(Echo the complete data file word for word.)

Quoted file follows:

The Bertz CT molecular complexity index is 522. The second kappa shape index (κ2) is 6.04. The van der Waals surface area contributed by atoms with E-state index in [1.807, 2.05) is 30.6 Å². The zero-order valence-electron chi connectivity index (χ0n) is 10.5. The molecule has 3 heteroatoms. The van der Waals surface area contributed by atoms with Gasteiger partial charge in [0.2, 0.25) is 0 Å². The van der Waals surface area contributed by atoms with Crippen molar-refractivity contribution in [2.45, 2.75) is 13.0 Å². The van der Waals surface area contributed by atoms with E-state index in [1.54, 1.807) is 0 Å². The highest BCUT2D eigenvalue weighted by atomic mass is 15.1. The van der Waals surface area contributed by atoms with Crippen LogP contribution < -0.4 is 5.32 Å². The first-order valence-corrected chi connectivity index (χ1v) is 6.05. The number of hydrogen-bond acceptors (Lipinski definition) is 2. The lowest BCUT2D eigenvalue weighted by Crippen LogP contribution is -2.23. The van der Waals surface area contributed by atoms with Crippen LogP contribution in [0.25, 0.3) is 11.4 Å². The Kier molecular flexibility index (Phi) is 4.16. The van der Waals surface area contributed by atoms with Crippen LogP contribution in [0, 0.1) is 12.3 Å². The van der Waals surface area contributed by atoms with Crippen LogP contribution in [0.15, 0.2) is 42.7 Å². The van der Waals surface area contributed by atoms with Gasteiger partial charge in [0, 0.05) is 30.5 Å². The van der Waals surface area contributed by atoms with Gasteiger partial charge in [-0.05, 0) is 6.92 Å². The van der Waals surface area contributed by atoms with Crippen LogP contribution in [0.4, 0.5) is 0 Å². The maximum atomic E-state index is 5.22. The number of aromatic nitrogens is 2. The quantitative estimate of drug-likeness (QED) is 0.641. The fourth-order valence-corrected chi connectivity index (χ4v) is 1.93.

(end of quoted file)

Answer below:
The Bertz CT molecular complexity index is 522. The second kappa shape index (κ2) is 6.04. The van der Waals surface area contributed by atoms with E-state index in [1.807, 2.05) is 30.6 Å². The zero-order valence-electron chi connectivity index (χ0n) is 10.5. The molecule has 3 heteroatoms. The van der Waals surface area contributed by atoms with Gasteiger partial charge in [0.2, 0.25) is 0 Å². The van der Waals surface area contributed by atoms with Crippen molar-refractivity contribution in [2.45, 2.75) is 13.0 Å². The van der Waals surface area contributed by atoms with E-state index in [1.54, 1.807) is 0 Å². The highest BCUT2D eigenvalue weighted by atomic mass is 15.1. The van der Waals surface area contributed by atoms with Crippen LogP contribution < -0.4 is 5.32 Å². The first-order valence-corrected chi connectivity index (χ1v) is 6.05. The number of hydrogen-bond acceptors (Lipinski definition) is 2. The lowest BCUT2D eigenvalue weighted by Crippen LogP contribution is -2.23. The van der Waals surface area contributed by atoms with Crippen LogP contribution in [0.25, 0.3) is 11.4 Å². The Kier molecular flexibility index (Phi) is 4.16. The van der Waals surface area contributed by atoms with Crippen LogP contribution in [0, 0.1) is 12.3 Å². The van der Waals surface area contributed by atoms with Crippen LogP contribution in [0.15, 0.2) is 42.7 Å². The van der Waals surface area contributed by atoms with Gasteiger partial charge in [0, 0.05) is 30.5 Å². The van der Waals surface area contributed by atoms with Gasteiger partial charge in [-0.05, 0) is 6.92 Å². The van der Waals surface area contributed by atoms with Crippen LogP contribution in [0.4, 0.5) is 0 Å². The maximum atomic E-state index is 5.22. The number of aromatic nitrogens is 2. The quantitative estimate of drug-likeness (QED) is 0.641. The fourth-order valence-corrected chi connectivity index (χ4v) is 1.93.